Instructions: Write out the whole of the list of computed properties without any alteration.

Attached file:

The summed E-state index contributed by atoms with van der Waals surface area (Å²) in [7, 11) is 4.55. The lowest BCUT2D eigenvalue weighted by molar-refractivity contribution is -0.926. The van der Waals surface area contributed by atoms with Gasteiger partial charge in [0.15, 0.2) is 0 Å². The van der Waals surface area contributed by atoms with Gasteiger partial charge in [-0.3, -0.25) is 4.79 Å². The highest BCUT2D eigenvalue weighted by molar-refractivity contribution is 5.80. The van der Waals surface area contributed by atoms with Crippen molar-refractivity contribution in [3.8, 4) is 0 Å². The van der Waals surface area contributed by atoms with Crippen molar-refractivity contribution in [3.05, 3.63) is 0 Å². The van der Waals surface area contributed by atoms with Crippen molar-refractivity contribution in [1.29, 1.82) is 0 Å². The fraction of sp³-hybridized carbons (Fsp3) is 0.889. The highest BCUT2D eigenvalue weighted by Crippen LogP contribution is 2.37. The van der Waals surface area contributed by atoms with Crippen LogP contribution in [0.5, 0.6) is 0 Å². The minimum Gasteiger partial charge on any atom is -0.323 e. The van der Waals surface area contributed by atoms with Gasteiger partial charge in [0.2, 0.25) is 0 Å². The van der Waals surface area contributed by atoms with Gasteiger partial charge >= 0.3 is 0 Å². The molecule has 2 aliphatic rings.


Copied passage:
The summed E-state index contributed by atoms with van der Waals surface area (Å²) in [7, 11) is 4.55. The lowest BCUT2D eigenvalue weighted by molar-refractivity contribution is -0.926. The van der Waals surface area contributed by atoms with Gasteiger partial charge in [0.15, 0.2) is 0 Å². The van der Waals surface area contributed by atoms with Gasteiger partial charge in [-0.3, -0.25) is 4.79 Å². The highest BCUT2D eigenvalue weighted by molar-refractivity contribution is 5.80. The van der Waals surface area contributed by atoms with Crippen molar-refractivity contribution in [3.8, 4) is 0 Å². The van der Waals surface area contributed by atoms with Crippen molar-refractivity contribution in [3.05, 3.63) is 0 Å². The van der Waals surface area contributed by atoms with Crippen molar-refractivity contribution in [1.29, 1.82) is 0 Å². The fraction of sp³-hybridized carbons (Fsp3) is 0.889. The highest BCUT2D eigenvalue weighted by Crippen LogP contribution is 2.37. The van der Waals surface area contributed by atoms with Crippen LogP contribution in [0.5, 0.6) is 0 Å². The minimum Gasteiger partial charge on any atom is -0.323 e. The van der Waals surface area contributed by atoms with Gasteiger partial charge in [0.2, 0.25) is 0 Å². The van der Waals surface area contributed by atoms with Gasteiger partial charge >= 0.3 is 0 Å². The molecule has 2 aliphatic rings.